Dr Oz: Are Reduced Fat Foods Healthy & Diet Soda Weight Loss Results

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Dr Oz: Diet Myths

Do you know your health facts from fiction? With so many rumors and half truths flying around online and even among friends (who heard it from a cousin), it’s no wonder there are so many diet myths out there. Dr Oz decided to set the record straight about some health myths you might even believe. Can Diet Soda really help you lose weight? Does cutting calories hold the key to weight loss? Can you have pasta for dinner without getting fat? Is it OK to eat a late dinner, after 8 p.m.? Plus, Dr Oz revealed the truth about reduced fat foods in our grocery stores.

Sadly, the myths we take to heart could actually be working against us when it comes to diet or weight loss. So many of us are confused about dieting that Dr Oz tackled the toughest questions he received about diet myths on his website.

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Dr Oz Diet Myths: Reduced Fat & Diet Soda

Dr Oz tackled Diet Myths, including Reduced Fat secrets and Diet Soda weight loss results.

Dr Oz: Diet Soda Weight Loss Results

Do you believe that drinking diet soda can help you lose weight? Megan was in the audience, and she believed this is true, since it has fewer calories than a regular soda. However, she admitted that she hasn’t noticed that her diet soda habit is having an effect on her weight loss.

The problem with sugary drinks is that our bodies get addicted to the sweet taste of our favorite sodas. Regular soft drinks contain sugar, which satisfies the body’s natural sugar cravings. But diet sodas are loaded with artificial sweeteners that actually make your brain more aware that it hasn’t gotten the sugar it craves. That’s how you end up eating cookies or other sugary treats, which definitely won’t help your diet.

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Dr Oz suggested passing on the soda machine and trying something fizzy that’s healthier for you, such as Lemon Juice or Seltzer Water.

Dr Oz: Does Cutting Calories Make You Lose Weight

Tina shared her diet myth question with Dr Oz: Does a low calorie diet lead to weight loss? Many of us probably believe that cutting more calories out of our diets will help us ratchet up our weight loss. But this is another myth!

You may see short term results from this type of diet, such as losing a pound in one week by cutting out 500 daily calories. But as you wean yourself off calories, you’re actually slowing the body’s metabolism and teaching it to retain fat stores as a nutrient source. That’s why dieters hit discouraging plateaus.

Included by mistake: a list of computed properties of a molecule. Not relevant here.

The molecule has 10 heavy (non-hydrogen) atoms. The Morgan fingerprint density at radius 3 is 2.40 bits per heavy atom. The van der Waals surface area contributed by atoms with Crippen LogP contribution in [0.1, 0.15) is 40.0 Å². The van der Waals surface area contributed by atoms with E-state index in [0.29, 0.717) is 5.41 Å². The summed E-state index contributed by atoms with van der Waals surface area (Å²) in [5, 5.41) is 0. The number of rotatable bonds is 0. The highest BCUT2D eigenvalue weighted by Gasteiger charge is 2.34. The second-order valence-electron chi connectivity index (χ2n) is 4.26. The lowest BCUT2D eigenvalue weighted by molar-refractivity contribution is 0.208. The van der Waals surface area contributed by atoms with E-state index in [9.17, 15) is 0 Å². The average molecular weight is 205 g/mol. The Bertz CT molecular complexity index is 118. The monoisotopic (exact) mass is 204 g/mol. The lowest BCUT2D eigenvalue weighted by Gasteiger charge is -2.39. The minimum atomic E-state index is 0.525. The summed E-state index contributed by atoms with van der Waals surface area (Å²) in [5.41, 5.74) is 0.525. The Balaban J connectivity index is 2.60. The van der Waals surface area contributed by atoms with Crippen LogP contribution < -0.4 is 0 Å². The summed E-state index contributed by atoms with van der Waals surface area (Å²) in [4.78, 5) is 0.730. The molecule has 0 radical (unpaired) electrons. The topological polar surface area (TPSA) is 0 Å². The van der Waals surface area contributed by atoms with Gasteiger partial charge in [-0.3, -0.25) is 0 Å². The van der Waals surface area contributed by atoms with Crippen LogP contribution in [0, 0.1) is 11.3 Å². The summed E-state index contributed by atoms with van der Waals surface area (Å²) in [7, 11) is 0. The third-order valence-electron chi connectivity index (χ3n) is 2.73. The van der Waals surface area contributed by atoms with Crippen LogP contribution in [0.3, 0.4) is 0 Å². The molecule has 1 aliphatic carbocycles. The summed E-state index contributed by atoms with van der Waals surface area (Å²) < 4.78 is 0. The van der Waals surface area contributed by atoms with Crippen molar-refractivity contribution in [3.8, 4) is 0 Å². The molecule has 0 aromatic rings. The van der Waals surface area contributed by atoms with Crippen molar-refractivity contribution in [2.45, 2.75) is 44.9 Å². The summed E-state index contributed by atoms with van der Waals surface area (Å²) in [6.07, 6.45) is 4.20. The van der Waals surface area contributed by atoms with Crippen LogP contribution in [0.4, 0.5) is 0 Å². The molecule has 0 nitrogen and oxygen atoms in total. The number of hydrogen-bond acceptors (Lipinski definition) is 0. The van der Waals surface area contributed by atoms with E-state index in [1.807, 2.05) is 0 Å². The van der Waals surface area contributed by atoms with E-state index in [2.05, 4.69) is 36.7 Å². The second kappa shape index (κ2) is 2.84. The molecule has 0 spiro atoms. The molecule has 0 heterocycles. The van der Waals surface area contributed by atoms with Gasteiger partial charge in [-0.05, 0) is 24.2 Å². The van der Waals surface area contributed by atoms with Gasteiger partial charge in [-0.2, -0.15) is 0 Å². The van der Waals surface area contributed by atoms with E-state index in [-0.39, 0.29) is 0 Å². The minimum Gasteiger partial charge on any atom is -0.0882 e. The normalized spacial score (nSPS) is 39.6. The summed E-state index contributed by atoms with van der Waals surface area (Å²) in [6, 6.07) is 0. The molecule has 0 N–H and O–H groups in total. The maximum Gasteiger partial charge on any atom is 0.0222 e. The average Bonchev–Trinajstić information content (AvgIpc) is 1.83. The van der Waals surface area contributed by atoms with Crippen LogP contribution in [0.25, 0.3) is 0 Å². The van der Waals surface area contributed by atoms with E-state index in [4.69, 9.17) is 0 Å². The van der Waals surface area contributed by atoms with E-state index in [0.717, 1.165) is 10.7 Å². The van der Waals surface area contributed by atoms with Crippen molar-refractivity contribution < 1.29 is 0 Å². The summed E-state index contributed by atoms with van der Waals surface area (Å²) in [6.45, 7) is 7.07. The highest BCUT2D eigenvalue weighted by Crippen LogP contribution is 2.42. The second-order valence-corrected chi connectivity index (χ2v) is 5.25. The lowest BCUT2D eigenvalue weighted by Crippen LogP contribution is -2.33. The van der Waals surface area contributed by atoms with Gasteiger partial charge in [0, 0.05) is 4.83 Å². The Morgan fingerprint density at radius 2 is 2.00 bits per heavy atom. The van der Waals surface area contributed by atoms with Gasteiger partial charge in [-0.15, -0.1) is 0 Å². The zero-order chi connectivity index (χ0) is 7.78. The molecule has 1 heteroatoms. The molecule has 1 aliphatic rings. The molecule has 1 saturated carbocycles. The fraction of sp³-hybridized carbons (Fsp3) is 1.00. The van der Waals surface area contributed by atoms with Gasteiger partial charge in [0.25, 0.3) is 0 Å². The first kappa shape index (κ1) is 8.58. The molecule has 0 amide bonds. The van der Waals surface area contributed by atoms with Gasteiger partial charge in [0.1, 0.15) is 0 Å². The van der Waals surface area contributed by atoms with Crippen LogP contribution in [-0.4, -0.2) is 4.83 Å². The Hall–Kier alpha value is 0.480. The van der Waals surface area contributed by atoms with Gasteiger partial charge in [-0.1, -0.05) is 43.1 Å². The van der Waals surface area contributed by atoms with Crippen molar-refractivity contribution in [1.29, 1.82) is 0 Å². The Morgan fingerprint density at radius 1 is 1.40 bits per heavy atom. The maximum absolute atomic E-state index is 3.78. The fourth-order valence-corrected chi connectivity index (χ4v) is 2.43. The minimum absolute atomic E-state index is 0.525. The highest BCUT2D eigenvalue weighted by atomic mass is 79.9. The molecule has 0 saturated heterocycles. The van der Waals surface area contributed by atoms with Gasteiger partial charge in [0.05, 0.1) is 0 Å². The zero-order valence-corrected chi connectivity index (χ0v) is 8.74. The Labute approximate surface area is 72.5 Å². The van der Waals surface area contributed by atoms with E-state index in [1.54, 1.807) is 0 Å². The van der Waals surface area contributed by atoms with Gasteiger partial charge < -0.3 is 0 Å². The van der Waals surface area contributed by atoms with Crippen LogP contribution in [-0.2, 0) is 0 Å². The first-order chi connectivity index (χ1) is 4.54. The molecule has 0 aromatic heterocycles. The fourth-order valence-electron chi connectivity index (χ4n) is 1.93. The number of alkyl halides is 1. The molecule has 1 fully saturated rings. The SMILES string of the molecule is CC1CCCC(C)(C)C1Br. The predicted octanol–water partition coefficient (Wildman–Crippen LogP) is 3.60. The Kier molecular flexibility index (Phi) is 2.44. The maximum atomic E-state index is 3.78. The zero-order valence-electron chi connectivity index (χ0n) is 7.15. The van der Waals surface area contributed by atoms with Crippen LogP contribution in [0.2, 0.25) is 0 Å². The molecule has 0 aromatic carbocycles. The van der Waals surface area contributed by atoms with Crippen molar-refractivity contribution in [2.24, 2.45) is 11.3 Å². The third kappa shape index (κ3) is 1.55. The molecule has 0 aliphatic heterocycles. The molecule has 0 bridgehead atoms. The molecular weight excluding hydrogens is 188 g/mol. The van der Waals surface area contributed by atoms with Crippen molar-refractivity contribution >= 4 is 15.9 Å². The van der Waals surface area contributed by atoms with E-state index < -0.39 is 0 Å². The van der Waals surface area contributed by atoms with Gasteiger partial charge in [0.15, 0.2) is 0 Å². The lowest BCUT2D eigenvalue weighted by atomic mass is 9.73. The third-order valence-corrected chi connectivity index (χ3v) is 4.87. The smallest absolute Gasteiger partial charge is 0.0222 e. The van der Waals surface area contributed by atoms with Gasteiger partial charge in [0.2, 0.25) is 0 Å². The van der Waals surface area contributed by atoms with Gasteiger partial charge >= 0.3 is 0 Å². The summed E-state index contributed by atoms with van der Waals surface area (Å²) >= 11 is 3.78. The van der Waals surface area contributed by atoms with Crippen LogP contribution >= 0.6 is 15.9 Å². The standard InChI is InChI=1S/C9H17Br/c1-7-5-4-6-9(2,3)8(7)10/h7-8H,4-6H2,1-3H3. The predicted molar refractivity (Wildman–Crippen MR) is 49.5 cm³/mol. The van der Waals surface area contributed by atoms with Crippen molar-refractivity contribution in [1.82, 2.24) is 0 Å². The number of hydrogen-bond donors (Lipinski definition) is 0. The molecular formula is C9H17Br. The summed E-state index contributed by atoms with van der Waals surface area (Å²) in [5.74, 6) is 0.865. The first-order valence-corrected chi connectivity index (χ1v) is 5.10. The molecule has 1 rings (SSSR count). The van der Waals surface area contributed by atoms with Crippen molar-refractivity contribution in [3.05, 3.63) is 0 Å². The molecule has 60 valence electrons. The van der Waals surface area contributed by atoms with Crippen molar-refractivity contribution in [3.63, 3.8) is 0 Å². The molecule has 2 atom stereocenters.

Dr Oz: Does Pasta Make You Fat?

Another audience member complained to Dr Oz that she hasn’t been able to shed her baby weight. She’s cut pasta out of her menu, but that hasn’t seemed to make a difference.

Dr Oz said that it’s not actually the pasta in our favorite meals that packs on pounds. It’s the meat, sauce, and cheese piled high atop your favorite noodles that’s really adding up, sometimes doubling or tripling the calories of the pasta alone.

He said you can control your portions by making the OK sign with your thumb and forefinger. Your serving of spaghetti shouldn’t be more than can fit through this circle. Try skipping the sauce and simply garnishing your dish with salt and olive oil. The pasta will still fill you up, without loading up on calories.

Dr Oz: Is Eating Dinner Late Bad For Your Diet?

Sometimes after a long day, you might not get home in time for dinner. Kimberly said she’s heard that eating after 8 p.m. causes you to gain more weight.

Dr Oz debunked this myth also, explaining that an average woman needs around 1800 calories daily. If you’re fitting regular meals into your schedule, you’re doing great. But most of what people eat late in the evening is junk, like popcorn or ice cream, which is what actually ends up wrecking your diet.

If you’re a late eater, think about when you consume calories throughout your day and plan ahead for the calories you’ll eat at your dinner after dark. You can also think about keeping healthier snack choices in your pantry.

Dr Oz: Are Reduced Fat Foods Healthy?

You’ve probably grabbed a Reduced Fat or Low Fat item at the grocery store more than once. But did you know that some of these Low Fat products are actually causing more harm than good?

Dr Oz gave an example:

  • 2 tablespoons Regular Peanut Butter – 190 calories
  • 2 tablespoons Reduced Fat Peanut Butter – 190 calories

But in comparing the labels, you may find that the Reduced Fat product is loaded with extra carbs and chemicals that aren’t in the original product. You could also be unknowingly adding trans fats into your diets, which could be clogging your arteries instead of keeping you trim. I know I’ll be rethinking this one on my next grocery trip. Which diet myth surprised you the most?

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